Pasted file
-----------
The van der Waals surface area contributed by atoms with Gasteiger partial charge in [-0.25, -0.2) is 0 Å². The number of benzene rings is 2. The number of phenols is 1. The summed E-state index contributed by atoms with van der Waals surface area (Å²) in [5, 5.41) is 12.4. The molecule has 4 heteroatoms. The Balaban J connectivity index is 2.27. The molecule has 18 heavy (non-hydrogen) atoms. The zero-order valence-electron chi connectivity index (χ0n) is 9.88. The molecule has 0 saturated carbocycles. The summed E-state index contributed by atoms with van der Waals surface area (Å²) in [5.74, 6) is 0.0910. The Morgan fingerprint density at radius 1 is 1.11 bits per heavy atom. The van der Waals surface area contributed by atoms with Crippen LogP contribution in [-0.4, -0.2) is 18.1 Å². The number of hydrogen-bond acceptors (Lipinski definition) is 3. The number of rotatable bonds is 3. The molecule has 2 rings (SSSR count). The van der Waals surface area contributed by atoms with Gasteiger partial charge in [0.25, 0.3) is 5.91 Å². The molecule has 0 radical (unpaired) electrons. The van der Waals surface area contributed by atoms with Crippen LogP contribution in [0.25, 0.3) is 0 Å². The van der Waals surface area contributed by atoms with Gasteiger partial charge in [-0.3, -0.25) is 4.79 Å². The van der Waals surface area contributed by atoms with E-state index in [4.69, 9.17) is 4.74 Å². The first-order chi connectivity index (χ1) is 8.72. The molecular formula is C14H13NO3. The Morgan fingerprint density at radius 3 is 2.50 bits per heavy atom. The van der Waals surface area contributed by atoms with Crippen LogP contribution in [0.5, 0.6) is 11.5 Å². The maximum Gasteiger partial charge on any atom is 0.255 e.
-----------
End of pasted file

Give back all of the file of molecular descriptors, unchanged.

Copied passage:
The van der Waals surface area contributed by atoms with Gasteiger partial charge in [-0.25, -0.2) is 0 Å². The number of benzene rings is 2. The number of phenols is 1. The summed E-state index contributed by atoms with van der Waals surface area (Å²) in [5, 5.41) is 12.4. The molecule has 4 heteroatoms. The Balaban J connectivity index is 2.27. The molecule has 18 heavy (non-hydrogen) atoms. The zero-order valence-electron chi connectivity index (χ0n) is 9.88. The molecule has 0 saturated carbocycles. The summed E-state index contributed by atoms with van der Waals surface area (Å²) in [5.74, 6) is 0.0910. The Morgan fingerprint density at radius 1 is 1.11 bits per heavy atom. The van der Waals surface area contributed by atoms with Crippen LogP contribution in [-0.4, -0.2) is 18.1 Å². The number of hydrogen-bond acceptors (Lipinski definition) is 3. The number of rotatable bonds is 3. The molecule has 2 rings (SSSR count). The van der Waals surface area contributed by atoms with Gasteiger partial charge in [0.25, 0.3) is 5.91 Å². The molecule has 0 radical (unpaired) electrons. The van der Waals surface area contributed by atoms with Crippen LogP contribution in [0.25, 0.3) is 0 Å². The van der Waals surface area contributed by atoms with Gasteiger partial charge in [-0.3, -0.25) is 4.79 Å². The van der Waals surface area contributed by atoms with E-state index in [4.69, 9.17) is 4.74 Å². The first-order chi connectivity index (χ1) is 8.72. The molecular formula is C14H13NO3. The Morgan fingerprint density at radius 3 is 2.50 bits per heavy atom. The van der Waals surface area contributed by atoms with Crippen LogP contribution in [0.5, 0.6) is 11.5 Å². The maximum Gasteiger partial charge on any atom is 0.255 e.